Geon Memory Extinction, Retrieval and Consolidation:
An Overview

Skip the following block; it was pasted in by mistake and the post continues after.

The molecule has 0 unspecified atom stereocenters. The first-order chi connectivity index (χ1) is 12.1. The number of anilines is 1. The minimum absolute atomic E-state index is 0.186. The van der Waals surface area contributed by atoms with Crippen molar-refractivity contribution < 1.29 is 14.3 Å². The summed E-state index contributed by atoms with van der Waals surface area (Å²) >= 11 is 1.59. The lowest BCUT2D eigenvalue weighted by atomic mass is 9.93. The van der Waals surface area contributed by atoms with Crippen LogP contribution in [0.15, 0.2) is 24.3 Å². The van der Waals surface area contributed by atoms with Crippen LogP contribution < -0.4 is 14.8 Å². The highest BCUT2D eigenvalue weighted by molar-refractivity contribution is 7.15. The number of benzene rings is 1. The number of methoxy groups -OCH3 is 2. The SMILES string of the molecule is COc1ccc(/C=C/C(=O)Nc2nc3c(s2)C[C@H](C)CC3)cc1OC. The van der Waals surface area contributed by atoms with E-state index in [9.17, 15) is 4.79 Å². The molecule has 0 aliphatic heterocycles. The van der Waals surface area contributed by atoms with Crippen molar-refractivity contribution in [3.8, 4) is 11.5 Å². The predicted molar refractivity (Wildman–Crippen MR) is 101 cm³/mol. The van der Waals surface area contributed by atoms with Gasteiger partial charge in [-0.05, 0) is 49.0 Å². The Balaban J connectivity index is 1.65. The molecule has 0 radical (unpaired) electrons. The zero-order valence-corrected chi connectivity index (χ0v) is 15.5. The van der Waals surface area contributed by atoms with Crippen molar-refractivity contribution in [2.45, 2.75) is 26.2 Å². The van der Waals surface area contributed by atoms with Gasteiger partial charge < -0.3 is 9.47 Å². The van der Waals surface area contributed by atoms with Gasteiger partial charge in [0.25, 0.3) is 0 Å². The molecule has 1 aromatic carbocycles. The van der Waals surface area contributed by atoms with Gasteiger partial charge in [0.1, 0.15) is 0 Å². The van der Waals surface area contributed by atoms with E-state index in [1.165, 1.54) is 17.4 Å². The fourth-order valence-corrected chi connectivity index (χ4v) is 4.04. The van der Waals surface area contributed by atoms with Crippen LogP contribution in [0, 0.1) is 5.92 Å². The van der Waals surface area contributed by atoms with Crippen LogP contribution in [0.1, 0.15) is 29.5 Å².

This paper presents an overview for the mechanisms of memory extinction, retrieval and consolidation. Memory extinction may result from the inhibition of NMDA receptors by the tubulin/CRMP2 complex, which could bind to the GluN2B subunit at Serine 1166 (S1166), a phosphorylation site of protein kinase A (PKA). Phosphorylation of S1166 by PKA may cause dissociation of tubulin/CRMP2 from GluN2B, thereby facilitating retrieval, whereas dephosphorylation of S1166 by calcineurin promotes extinction. It has been well documented that memory retrieval often leads to memory consolidation. According to the Microtubule Track hypothesis, the "very long-term memory" (> 1 month) is stored in specific microtubule tracks directing PSD-95 trafficking from the soma toward potentiated spines. Therefore, memory consolidation should involve remodeling of microtubule tracks, which can be achieved by tubulin and CRMP2 dissociated from GluN2B, as they are known to play a pivotal role in microtubule polymerization. During consolidation, PKMĪ¶ is required to maintain an elevated level of synaptic AMPARs, for otherwise the memory would not be retrieved and consolidated, even after tubulin/CRMP2 dissociates from GluN2B.


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